Companies must ascertain whether there are significantly underrepresented or under-supported groups in the organisation compared to the industry and location average. From there, companies can set specific goals to address these gaps by increasing representation or introducing comprehensive benefits. With a lack of clear objectives and focus areas (gender, LGBT+, disability, etc.) implementation becomes challenging. To step out with well-intentioned yet loosely outlined goals that are too broad can result in overstretched resourcing and alienated employees. The insights you gather by looking at diversity data reveal the pulse of your organisation, the pain points in your business processes and functions or places with the most significant room for improvement in terms of diversity and inclusion work. Data points are irrefutable and help highlight the need to rework policies, practices and workplace culture.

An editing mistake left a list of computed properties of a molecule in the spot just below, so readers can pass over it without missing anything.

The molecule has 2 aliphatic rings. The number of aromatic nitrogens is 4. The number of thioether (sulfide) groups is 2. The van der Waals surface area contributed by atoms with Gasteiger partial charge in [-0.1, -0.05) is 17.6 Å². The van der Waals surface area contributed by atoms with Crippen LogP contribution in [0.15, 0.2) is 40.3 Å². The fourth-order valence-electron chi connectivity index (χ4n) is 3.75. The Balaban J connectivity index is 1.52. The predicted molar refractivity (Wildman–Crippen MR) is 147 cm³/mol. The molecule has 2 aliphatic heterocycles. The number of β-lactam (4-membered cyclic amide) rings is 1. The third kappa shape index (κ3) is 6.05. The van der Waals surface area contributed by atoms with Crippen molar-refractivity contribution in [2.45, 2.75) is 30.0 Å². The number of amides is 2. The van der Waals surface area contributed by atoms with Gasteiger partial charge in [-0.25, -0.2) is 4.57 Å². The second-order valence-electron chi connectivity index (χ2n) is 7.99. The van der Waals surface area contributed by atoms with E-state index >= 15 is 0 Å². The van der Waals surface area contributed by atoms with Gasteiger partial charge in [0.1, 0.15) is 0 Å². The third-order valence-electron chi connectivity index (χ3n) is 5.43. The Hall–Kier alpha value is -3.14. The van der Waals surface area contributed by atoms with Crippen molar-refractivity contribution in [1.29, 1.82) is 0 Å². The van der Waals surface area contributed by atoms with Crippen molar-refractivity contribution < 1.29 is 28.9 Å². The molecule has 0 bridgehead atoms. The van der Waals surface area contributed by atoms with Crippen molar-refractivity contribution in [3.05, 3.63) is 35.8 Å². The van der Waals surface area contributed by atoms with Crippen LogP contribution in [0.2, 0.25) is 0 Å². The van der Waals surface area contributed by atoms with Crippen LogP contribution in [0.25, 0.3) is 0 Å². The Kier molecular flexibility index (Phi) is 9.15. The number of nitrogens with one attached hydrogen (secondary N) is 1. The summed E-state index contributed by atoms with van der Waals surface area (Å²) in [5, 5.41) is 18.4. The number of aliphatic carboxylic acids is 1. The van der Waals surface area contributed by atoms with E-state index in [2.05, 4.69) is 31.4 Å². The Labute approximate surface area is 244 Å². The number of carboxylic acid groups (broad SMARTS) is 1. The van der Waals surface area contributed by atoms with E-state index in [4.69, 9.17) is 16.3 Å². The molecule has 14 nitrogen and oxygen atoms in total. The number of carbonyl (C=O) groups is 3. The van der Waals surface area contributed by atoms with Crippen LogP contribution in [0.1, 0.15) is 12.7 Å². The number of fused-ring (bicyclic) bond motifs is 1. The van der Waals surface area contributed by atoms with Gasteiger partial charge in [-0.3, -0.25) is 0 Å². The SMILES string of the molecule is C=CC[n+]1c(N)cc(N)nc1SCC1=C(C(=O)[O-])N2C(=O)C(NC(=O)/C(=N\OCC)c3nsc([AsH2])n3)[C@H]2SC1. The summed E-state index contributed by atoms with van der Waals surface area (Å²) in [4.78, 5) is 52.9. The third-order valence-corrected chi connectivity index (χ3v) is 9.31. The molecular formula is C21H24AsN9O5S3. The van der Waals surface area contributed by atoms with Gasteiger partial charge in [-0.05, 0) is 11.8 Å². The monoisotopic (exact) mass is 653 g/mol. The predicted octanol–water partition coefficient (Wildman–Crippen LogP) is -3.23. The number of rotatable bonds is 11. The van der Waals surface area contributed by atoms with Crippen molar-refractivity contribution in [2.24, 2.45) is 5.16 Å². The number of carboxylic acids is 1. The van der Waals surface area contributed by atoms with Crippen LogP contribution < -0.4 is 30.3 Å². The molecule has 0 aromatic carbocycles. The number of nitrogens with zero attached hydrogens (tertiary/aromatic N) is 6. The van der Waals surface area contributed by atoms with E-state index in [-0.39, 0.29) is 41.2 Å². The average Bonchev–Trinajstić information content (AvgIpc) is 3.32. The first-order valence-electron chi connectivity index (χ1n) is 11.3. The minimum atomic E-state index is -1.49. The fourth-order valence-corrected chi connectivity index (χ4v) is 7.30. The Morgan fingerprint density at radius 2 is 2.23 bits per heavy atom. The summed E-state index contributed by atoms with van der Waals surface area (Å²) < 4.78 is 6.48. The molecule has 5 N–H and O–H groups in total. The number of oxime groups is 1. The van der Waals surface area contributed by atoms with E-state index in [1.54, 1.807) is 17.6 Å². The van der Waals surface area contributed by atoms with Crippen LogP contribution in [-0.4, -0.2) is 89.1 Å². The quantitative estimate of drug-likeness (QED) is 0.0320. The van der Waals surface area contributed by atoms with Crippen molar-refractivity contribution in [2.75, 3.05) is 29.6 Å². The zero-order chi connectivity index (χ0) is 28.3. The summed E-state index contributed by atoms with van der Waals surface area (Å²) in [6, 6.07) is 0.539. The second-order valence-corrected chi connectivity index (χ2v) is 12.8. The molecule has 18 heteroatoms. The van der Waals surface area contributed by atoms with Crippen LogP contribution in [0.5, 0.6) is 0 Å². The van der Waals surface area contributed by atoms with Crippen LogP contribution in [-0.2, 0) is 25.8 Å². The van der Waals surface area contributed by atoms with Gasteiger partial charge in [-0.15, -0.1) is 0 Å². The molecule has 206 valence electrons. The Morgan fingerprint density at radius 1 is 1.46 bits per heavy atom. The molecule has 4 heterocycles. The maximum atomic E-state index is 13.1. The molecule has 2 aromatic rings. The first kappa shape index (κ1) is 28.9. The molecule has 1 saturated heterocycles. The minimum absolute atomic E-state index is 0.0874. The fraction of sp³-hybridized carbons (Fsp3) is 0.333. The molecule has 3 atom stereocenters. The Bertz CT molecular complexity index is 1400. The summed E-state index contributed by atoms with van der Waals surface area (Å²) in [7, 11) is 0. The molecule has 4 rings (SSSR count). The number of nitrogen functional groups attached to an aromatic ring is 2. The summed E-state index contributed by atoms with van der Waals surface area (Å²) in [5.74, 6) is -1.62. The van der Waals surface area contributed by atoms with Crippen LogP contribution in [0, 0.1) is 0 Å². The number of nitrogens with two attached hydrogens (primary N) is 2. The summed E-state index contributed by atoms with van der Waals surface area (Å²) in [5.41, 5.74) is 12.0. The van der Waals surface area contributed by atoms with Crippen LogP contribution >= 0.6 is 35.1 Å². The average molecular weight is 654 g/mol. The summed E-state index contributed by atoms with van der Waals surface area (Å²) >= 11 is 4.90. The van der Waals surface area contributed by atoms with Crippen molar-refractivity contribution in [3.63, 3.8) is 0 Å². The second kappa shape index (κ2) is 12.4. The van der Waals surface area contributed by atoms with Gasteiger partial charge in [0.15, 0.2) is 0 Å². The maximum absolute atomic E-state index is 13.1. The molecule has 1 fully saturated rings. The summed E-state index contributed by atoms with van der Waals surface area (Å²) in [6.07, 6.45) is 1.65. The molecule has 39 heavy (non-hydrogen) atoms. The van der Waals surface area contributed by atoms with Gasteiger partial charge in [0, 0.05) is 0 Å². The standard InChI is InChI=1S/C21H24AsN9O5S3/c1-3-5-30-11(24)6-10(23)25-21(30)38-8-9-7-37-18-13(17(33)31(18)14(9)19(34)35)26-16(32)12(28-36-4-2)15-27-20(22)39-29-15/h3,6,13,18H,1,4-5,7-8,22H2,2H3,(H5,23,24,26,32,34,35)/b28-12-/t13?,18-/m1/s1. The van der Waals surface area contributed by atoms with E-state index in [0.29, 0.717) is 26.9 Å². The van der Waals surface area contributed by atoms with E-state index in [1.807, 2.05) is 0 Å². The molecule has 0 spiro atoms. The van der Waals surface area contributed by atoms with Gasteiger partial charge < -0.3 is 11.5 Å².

As we know, having buy-in for D&I programmes is crucial to their success. Hence start with the data, leverage this to set parameters for change and use it as a tool to table conversations and influence key stakeholders. What is likely to be the biggest hurdle you are going to encounter with a D&I implementation? Indifference: "This is not relevant for us", "This is not a priority, right now", "I am too busy driving results", "Diversity & Inclusion is not relevant in Asia". Such attitudes tend to leave D&I trailing behind on a company's list of priorities. Lack of empathy can lead some members to treat it as a tick-box exercise, blunting the impact of the D&I programme. While implementing D&I might take place in terms of running programmes, a lack of buy-in from leadership and people managers cripples the success of the implementation. Let's consider the opposite scenario that can present an interesting hurdle, where employees are excited about the programmes and, to get the conversation going, the company is showcasing passionate voices and stories. While this can be effective to drum up enthusiasm and raising awareness, implementation also needs meticulous and consistent execution as any other organisational change. The challenge here is about striking a balance between highlighting experiences and the desire for allies to "do good" by setting up guardrails around what this means for implementation. How do you get the entire company – particularly the leadership team—on board with diversity and inclusion initiatives? This speaks to the training and communication components of the foundational steps in setting up a D&I programme we talked about earlier.